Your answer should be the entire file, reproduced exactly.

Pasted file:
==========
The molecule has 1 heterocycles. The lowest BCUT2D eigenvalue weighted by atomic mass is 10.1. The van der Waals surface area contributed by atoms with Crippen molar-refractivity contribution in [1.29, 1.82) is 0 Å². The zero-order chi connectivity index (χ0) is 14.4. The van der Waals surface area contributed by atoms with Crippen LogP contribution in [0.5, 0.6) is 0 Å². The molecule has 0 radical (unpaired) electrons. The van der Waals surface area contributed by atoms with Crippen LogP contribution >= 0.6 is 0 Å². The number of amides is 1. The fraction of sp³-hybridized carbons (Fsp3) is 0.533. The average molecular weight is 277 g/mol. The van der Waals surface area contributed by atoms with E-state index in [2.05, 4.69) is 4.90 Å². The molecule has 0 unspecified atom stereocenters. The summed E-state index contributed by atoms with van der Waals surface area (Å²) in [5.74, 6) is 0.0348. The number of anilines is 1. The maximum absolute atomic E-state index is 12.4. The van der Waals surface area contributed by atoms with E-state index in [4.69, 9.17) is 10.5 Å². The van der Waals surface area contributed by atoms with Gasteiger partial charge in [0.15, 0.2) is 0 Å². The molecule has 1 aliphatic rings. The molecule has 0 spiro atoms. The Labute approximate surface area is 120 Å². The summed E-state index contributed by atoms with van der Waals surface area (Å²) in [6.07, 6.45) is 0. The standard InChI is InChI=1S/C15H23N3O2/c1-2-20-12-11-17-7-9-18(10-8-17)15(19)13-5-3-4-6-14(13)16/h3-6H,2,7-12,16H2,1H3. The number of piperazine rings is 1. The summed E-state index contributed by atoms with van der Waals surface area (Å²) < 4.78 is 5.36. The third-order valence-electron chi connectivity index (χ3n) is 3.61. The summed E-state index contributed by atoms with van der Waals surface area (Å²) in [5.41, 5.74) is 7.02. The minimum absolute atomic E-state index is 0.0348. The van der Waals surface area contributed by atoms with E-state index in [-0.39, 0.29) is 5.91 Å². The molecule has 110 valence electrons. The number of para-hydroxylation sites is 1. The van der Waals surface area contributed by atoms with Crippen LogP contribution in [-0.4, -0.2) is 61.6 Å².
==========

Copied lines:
The molecule has 1 heterocycles. The lowest BCUT2D eigenvalue weighted by atomic mass is 10.1. The van der Waals surface area contributed by atoms with Crippen molar-refractivity contribution in [1.29, 1.82) is 0 Å². The zero-order chi connectivity index (χ0) is 14.4. The van der Waals surface area contributed by atoms with Crippen LogP contribution in [0.5, 0.6) is 0 Å². The molecule has 0 radical (unpaired) electrons. The van der Waals surface area contributed by atoms with Crippen LogP contribution >= 0.6 is 0 Å². The number of amides is 1. The fraction of sp³-hybridized carbons (Fsp3) is 0.533. The average molecular weight is 277 g/mol. The van der Waals surface area contributed by atoms with E-state index in [2.05, 4.69) is 4.90 Å². The molecule has 0 unspecified atom stereocenters. The summed E-state index contributed by atoms with van der Waals surface area (Å²) in [5.74, 6) is 0.0348. The number of anilines is 1. The maximum absolute atomic E-state index is 12.4. The van der Waals surface area contributed by atoms with E-state index in [4.69, 9.17) is 10.5 Å². The van der Waals surface area contributed by atoms with Gasteiger partial charge in [0.15, 0.2) is 0 Å². The molecule has 1 aliphatic rings. The molecule has 0 spiro atoms. The Labute approximate surface area is 120 Å². The summed E-state index contributed by atoms with van der Waals surface area (Å²) in [6.07, 6.45) is 0. The standard InChI is InChI=1S/C15H23N3O2/c1-2-20-12-11-17-7-9-18(10-8-17)15(19)13-5-3-4-6-14(13)16/h3-6H,2,7-12,16H2,1H3. The number of piperazine rings is 1. The summed E-state index contributed by atoms with van der Waals surface area (Å²) < 4.78 is 5.36. The third-order valence-electron chi connectivity index (χ3n) is 3.61. The summed E-state index contributed by atoms with van der Waals surface area (Å²) in [5.41, 5.74) is 7.02. The minimum absolute atomic E-state index is 0.0348. The van der Waals surface area contributed by atoms with E-state index in [-0.39, 0.29) is 5.91 Å². The molecule has 110 valence electrons. The number of para-hydroxylation sites is 1. The van der Waals surface area contributed by atoms with Crippen LogP contribution in [-0.4, -0.2) is 61.6 Å².